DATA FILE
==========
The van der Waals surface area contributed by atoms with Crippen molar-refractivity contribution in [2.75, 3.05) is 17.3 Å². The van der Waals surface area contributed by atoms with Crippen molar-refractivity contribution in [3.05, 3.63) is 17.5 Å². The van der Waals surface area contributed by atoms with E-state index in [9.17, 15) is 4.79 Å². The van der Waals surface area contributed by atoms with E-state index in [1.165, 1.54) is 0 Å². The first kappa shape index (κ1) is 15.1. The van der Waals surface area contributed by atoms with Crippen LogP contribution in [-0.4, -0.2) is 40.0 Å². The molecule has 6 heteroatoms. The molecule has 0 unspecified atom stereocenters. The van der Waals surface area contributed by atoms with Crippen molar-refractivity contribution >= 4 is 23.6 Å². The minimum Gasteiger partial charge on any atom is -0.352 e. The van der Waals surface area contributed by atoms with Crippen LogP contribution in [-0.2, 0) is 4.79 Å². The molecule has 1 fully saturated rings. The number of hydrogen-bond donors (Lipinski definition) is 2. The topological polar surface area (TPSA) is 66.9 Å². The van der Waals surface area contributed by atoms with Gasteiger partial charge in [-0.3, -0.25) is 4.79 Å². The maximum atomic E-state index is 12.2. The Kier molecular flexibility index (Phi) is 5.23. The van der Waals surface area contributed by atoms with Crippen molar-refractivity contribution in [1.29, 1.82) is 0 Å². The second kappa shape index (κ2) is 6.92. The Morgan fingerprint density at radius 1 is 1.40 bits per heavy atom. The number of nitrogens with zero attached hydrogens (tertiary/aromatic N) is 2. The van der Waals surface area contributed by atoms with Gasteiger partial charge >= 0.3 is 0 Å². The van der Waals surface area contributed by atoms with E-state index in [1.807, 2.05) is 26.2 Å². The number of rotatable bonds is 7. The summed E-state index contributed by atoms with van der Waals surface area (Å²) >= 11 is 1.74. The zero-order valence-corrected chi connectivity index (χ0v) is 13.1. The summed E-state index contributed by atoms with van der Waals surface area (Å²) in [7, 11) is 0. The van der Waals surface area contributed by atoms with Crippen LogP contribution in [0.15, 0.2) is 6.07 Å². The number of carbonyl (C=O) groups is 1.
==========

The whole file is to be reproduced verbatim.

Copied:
The van der Waals surface area contributed by atoms with Crippen molar-refractivity contribution in [2.75, 3.05) is 17.3 Å². The van der Waals surface area contributed by atoms with Crippen molar-refractivity contribution in [3.05, 3.63) is 17.5 Å². The van der Waals surface area contributed by atoms with E-state index in [9.17, 15) is 4.79 Å². The van der Waals surface area contributed by atoms with E-state index in [1.165, 1.54) is 0 Å². The first kappa shape index (κ1) is 15.1. The van der Waals surface area contributed by atoms with Crippen LogP contribution in [-0.4, -0.2) is 40.0 Å². The molecule has 6 heteroatoms. The molecule has 0 unspecified atom stereocenters. The van der Waals surface area contributed by atoms with Crippen molar-refractivity contribution >= 4 is 23.6 Å². The minimum Gasteiger partial charge on any atom is -0.352 e. The van der Waals surface area contributed by atoms with Crippen LogP contribution in [-0.2, 0) is 4.79 Å². The molecule has 1 fully saturated rings. The number of hydrogen-bond donors (Lipinski definition) is 2. The topological polar surface area (TPSA) is 66.9 Å². The van der Waals surface area contributed by atoms with Gasteiger partial charge in [-0.3, -0.25) is 4.79 Å². The maximum atomic E-state index is 12.2. The Kier molecular flexibility index (Phi) is 5.23. The van der Waals surface area contributed by atoms with Crippen molar-refractivity contribution in [1.29, 1.82) is 0 Å². The second kappa shape index (κ2) is 6.92. The Morgan fingerprint density at radius 1 is 1.40 bits per heavy atom. The number of nitrogens with zero attached hydrogens (tertiary/aromatic N) is 2. The van der Waals surface area contributed by atoms with Gasteiger partial charge >= 0.3 is 0 Å². The van der Waals surface area contributed by atoms with E-state index in [1.807, 2.05) is 26.2 Å². The number of rotatable bonds is 7. The summed E-state index contributed by atoms with van der Waals surface area (Å²) >= 11 is 1.74. The zero-order valence-corrected chi connectivity index (χ0v) is 13.1. The summed E-state index contributed by atoms with van der Waals surface area (Å²) in [7, 11) is 0. The van der Waals surface area contributed by atoms with Crippen LogP contribution in [0.15, 0.2) is 6.07 Å². The number of carbonyl (C=O) groups is 1.